Family Conflict: Finding Resolutions
Real solutions to a hidden epidemic: family estrangement.
By Karl Pillemer, Ph.D.
Estrangement from a family member is one of the most painful life experiences. It is devastating not only to the individuals directly involved–collateral damage can extend upward, downward, and across generations, More than 65 million Americans suffer such rifts, yet little guidance exists on how to cope with and overcome them.
In this book, Karl Pillemer combines the advice of people who have successfully reconciled with powerful insights from social science research. The result is a unique guide to mending fractured families.
Fault Lines shares for the first time findings from Dr. Pillemer’s ten-year groundbreaking Cornell Reconciliation Project, based on the first national survey on estrangement; rich, in-depth interviews with hundreds of people who have experienced it; and insights from leading family researchers and therapists. He assures people who are estranged, and those who care about them, that they are not alone and that fissures can be bridged.
Through the wisdom of people who have “been there,” Fault Lines shows how healing is possible through clear steps that people can use right away in their own families. It addresses such questions as: How do rifts begin? What makes estrangement so painful? Why is it so often triggered by a single event? Are you ready to reconcile? How can you overcome past hurts to build a new future with a relative?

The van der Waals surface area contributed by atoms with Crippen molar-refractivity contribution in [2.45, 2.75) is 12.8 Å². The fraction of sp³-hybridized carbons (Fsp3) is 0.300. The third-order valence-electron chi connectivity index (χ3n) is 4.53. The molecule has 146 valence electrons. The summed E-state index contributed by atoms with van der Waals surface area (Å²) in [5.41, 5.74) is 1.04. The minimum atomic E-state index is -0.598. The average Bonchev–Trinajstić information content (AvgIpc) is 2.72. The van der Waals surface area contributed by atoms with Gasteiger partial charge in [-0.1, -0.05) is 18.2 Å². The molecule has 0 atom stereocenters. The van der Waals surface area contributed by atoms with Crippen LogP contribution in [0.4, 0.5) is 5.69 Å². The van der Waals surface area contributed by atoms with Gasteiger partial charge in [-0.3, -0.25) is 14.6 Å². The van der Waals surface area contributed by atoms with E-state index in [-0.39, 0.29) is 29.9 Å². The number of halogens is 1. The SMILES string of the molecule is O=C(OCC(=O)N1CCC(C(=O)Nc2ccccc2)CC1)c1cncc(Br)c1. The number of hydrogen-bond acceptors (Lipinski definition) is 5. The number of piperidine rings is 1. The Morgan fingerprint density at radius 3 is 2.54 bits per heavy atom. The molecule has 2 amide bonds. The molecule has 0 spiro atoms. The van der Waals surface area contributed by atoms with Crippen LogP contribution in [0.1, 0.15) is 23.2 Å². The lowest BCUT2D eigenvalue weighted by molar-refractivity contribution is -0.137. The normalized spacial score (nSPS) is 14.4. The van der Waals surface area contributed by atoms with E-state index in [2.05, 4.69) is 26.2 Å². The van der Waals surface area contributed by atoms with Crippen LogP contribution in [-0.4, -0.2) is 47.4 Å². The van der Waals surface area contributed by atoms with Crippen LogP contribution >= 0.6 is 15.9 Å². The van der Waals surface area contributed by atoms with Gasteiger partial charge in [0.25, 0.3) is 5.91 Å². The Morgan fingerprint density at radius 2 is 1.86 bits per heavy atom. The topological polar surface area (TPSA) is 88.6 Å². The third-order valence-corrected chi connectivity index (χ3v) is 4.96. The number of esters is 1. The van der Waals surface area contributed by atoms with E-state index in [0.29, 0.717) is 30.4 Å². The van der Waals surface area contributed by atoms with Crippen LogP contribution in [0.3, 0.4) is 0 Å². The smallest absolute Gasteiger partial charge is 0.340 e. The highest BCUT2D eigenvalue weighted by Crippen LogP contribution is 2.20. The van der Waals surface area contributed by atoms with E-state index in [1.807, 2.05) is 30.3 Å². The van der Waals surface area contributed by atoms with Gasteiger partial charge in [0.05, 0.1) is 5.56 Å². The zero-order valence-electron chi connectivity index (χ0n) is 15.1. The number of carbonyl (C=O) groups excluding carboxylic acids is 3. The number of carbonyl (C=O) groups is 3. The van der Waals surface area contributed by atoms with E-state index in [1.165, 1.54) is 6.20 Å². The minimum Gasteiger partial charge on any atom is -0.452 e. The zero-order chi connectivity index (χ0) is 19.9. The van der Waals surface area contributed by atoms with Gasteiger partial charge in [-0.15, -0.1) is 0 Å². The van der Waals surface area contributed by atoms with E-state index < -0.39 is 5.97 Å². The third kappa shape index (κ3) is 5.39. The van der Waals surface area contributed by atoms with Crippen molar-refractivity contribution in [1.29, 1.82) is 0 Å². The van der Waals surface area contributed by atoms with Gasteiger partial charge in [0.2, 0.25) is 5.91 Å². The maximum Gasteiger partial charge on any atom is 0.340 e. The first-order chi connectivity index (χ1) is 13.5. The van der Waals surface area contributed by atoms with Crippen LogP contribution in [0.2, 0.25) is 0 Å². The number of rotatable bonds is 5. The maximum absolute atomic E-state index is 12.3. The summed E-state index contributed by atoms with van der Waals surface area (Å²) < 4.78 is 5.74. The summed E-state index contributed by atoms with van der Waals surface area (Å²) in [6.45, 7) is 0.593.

Tackling a subject that is achingly familiar to almost everyone, especially in an era when powerful outside forces such as technology and mobility are lessening family cohesion, Dr. Pillemer combines dramatic stories, science-based guidance, and practical repair tools tohelp people find the path to reconciliation.
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The breakdown of your family unit can mean the destruction of each individual emotionally. Is your teen controlling your household? Do you feel like you’re constantly walking on eggshells? Have you exhausted your local resources? Is this tearing your family apart? It might be time to consider outside resources.